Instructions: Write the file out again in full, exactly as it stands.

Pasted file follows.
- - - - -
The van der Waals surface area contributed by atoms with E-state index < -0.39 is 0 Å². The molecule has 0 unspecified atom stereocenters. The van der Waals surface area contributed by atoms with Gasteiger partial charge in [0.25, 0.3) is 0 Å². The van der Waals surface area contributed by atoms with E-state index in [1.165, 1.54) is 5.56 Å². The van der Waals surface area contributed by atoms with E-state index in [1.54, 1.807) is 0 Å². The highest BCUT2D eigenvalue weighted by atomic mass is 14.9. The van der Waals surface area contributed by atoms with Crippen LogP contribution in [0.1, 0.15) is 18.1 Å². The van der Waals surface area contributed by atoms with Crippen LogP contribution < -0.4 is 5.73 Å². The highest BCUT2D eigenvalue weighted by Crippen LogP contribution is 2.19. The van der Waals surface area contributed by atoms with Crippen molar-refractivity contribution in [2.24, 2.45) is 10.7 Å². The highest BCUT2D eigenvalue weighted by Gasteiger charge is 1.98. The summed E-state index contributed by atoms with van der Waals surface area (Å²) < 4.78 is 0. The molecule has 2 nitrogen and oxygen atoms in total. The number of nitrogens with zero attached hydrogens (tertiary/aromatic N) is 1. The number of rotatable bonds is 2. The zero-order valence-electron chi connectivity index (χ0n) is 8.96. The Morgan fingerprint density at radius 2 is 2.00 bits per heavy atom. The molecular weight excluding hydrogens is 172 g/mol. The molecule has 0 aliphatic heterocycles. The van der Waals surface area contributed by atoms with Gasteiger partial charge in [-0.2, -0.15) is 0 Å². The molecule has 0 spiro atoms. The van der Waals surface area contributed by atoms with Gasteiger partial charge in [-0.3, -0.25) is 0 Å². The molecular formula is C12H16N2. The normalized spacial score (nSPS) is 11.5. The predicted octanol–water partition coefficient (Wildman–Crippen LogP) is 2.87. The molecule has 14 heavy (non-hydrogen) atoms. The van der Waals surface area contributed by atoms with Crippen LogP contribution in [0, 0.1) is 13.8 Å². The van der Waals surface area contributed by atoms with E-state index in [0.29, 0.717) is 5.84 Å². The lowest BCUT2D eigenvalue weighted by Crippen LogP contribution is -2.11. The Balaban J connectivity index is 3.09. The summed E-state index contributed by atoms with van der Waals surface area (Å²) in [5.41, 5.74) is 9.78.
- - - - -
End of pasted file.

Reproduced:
The van der Waals surface area contributed by atoms with E-state index < -0.39 is 0 Å². The molecule has 0 unspecified atom stereocenters. The van der Waals surface area contributed by atoms with Gasteiger partial charge in [0.25, 0.3) is 0 Å². The van der Waals surface area contributed by atoms with E-state index in [1.165, 1.54) is 5.56 Å². The van der Waals surface area contributed by atoms with E-state index in [1.54, 1.807) is 0 Å². The highest BCUT2D eigenvalue weighted by atomic mass is 14.9. The van der Waals surface area contributed by atoms with Crippen LogP contribution in [0.1, 0.15) is 18.1 Å². The van der Waals surface area contributed by atoms with Crippen LogP contribution < -0.4 is 5.73 Å². The highest BCUT2D eigenvalue weighted by Crippen LogP contribution is 2.19. The van der Waals surface area contributed by atoms with Crippen molar-refractivity contribution in [2.24, 2.45) is 10.7 Å². The highest BCUT2D eigenvalue weighted by Gasteiger charge is 1.98. The summed E-state index contributed by atoms with van der Waals surface area (Å²) < 4.78 is 0. The molecule has 2 nitrogen and oxygen atoms in total. The number of nitrogens with zero attached hydrogens (tertiary/aromatic N) is 1. The number of rotatable bonds is 2. The zero-order valence-electron chi connectivity index (χ0n) is 8.96. The Morgan fingerprint density at radius 2 is 2.00 bits per heavy atom. The molecular weight excluding hydrogens is 172 g/mol. The molecule has 0 aliphatic heterocycles. The van der Waals surface area contributed by atoms with Gasteiger partial charge in [-0.2, -0.15) is 0 Å². The molecule has 0 spiro atoms. The van der Waals surface area contributed by atoms with Gasteiger partial charge in [-0.3, -0.25) is 0 Å². The molecular formula is C12H16N2. The normalized spacial score (nSPS) is 11.5. The predicted octanol–water partition coefficient (Wildman–Crippen LogP) is 2.87. The molecule has 14 heavy (non-hydrogen) atoms. The van der Waals surface area contributed by atoms with Crippen LogP contribution in [0, 0.1) is 13.8 Å². The van der Waals surface area contributed by atoms with E-state index in [0.29, 0.717) is 5.84 Å². The lowest BCUT2D eigenvalue weighted by Crippen LogP contribution is -2.11. The Balaban J connectivity index is 3.09. The summed E-state index contributed by atoms with van der Waals surface area (Å²) in [5.41, 5.74) is 9.78.